for Mood Swings During Heart Surgery Recovery
Mood swings enter into the recovery picture and they can
be very disconcerting. By undergoing open heart surgery, every cell in
our body receives a call to arms. Head and heart will need time to
realign, because a powerful body shake-up has just occurred.
Here’s a composite snapshot on the blues drawn from
several patients I’ve interviewed: The first four to six weeks you
can expect tears to come for no specific reason. You can expect to wake
up in the morning feeling down, even temporarily hopeless. During any
day after a positive couple of hours you can expect a reversal. But remember
too, the operative word here is temporary. Things will change.
You will go back to feeling your true self again.
In the meantime, what can you do to shift your mood?
I have often found that reviewing what I am grateful for
in my life can dissolve tension and negativity. I turn to that activity
often and can feel so much better after reminding myself of all my blessings – my
partner in life, my children and their partners in life, our grandson,
our entire family’s level of good health, the blessed environment
in which I live. By simply saying thank you, even out loud as I consciously
visualize the abundance in my life, I am restored and renewed.
What else can be done to avert intermittent depression?
If depressive episodes are running you more than you are on top of them, discuss
your symptoms with your health care professional. Here are some other
diversions and coping strategies:
- Take a walk in the fresh air. Force yourself
to get some exercise despite lethargy
- Set your mind to finding a good book that really involves
you; don’t try too hard to cover “important” material.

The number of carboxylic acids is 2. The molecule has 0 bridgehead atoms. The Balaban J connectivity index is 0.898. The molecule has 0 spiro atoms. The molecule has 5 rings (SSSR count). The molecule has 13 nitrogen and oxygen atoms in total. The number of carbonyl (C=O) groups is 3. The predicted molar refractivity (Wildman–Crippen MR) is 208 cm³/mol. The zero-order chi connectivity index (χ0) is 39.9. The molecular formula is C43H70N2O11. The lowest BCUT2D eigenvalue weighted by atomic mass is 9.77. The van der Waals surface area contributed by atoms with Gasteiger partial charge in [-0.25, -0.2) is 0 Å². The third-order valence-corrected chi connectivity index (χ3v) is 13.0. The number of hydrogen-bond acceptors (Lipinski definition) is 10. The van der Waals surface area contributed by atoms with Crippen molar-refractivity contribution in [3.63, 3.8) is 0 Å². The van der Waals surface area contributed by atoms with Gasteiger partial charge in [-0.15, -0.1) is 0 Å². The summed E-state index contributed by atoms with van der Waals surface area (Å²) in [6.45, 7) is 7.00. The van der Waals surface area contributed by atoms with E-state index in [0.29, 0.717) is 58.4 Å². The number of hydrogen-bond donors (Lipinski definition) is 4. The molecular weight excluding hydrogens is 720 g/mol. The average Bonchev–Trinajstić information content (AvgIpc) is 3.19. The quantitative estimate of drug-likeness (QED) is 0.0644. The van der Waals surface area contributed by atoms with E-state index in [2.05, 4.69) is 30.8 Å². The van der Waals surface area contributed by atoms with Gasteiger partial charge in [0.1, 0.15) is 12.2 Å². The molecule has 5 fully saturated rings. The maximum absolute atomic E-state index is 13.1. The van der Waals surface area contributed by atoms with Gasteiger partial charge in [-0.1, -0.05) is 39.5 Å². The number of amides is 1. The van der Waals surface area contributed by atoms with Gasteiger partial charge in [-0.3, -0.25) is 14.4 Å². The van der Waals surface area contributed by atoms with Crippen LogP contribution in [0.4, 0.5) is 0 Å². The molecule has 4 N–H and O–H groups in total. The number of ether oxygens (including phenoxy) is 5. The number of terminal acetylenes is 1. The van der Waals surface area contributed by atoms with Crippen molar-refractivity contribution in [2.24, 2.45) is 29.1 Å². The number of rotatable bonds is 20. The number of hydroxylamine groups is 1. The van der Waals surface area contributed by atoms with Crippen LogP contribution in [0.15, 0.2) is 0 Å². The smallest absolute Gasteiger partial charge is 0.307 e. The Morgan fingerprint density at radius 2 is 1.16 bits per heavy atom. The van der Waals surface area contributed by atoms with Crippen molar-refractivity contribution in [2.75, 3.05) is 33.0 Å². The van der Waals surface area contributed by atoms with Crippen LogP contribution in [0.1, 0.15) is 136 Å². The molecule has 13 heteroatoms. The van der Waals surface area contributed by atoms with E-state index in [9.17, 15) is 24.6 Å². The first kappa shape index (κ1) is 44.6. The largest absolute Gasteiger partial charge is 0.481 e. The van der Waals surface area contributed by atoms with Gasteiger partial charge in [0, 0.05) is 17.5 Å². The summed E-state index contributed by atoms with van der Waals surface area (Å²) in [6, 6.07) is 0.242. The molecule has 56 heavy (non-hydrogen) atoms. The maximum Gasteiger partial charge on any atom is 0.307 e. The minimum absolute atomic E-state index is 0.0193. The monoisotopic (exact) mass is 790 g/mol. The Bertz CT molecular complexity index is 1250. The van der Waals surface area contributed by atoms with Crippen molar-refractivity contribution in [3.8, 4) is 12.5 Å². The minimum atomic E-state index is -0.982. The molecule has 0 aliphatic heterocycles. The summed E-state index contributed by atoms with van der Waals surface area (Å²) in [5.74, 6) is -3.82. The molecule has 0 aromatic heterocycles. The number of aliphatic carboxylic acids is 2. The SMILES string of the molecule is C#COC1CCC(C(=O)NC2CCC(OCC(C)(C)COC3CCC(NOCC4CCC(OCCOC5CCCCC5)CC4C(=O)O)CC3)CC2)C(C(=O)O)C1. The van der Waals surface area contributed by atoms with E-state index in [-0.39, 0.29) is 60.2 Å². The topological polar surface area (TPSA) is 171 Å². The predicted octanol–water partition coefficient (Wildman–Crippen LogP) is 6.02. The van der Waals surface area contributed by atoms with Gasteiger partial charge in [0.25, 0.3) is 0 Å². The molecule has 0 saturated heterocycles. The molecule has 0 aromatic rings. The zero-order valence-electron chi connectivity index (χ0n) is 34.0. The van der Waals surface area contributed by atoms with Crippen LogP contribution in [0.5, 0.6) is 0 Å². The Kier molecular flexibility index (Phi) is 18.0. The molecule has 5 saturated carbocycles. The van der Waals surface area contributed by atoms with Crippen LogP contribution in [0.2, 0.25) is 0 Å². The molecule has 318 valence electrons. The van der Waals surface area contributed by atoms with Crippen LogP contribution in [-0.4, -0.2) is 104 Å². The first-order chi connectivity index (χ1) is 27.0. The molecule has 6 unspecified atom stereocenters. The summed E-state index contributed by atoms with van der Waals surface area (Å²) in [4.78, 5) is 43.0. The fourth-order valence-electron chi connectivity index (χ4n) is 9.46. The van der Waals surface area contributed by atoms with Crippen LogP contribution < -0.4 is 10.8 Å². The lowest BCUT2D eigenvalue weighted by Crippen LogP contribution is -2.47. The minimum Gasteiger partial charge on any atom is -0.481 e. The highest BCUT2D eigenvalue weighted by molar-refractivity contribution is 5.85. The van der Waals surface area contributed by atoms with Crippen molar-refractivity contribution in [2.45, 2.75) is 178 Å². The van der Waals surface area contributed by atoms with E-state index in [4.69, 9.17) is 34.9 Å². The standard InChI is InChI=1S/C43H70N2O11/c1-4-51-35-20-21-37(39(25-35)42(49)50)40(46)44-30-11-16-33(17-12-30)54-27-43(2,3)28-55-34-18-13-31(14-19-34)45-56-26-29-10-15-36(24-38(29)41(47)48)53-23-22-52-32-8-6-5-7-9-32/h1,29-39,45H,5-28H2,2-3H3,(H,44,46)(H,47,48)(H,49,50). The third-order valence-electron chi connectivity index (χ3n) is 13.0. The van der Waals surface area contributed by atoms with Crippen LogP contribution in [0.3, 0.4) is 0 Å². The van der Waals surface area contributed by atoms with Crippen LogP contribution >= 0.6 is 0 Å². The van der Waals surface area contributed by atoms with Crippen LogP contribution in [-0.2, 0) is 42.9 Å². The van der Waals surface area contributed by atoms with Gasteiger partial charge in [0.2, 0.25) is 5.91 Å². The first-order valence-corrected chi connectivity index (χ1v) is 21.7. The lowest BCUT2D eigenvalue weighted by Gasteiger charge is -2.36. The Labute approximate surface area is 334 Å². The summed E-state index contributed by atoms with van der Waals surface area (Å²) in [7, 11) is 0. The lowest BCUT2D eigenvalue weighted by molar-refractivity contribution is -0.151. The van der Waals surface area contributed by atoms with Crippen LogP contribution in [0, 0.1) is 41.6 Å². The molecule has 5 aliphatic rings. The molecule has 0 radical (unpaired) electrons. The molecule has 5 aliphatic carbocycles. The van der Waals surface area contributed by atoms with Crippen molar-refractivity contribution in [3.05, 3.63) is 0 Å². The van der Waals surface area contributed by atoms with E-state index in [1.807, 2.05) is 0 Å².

- Explore meditation. Try sitting in peaceful solitude,
following your breath, even just five minutes a day.
- Go into prayer. Explore the “faith effect.” A
University of Michigan study in the fall 2004 issue of Journal of
Health Psychology reports on the ongoing research to identify a
mechanism that triggers the “faith effect” in patients undergoing
open-heart surgery. U-M researcher of integrative medicine Amy Ai and
her colleagues, “pioneers in the new field of positive psychology,
link optimal expectation with faith.”
- Watch some comedy that tickles your funny bone – Comedy
Central? Saturday Night Live?
- Listen to favorite upbeat music.
- Bake a cake with a friend (rest when you get tired),
- Exchange supportive phone calls with another heart
patient. Swapping experiences is especially valuable to put smaller
questions to rest.
- Sit in the sunshine; take in a view.
- Don’t play The Lone Ranger. Ask for help! Call
on old friends as well as new ones.
- Review your prescription mix with your doctor.
- Discuss taking a sleeping remedy or an antidepressant
for the short term.
a Cardiac Rehabilitation Program — Eureka!
Two months after my surgery, through my cardiologist’s
referral, I was cleared to begin a physician-sponsored cardiac rehabilitation
program. Some patients are healed enough to begin sooner, some later.
The gym facility where I live in Santa Fe, NM, called the Center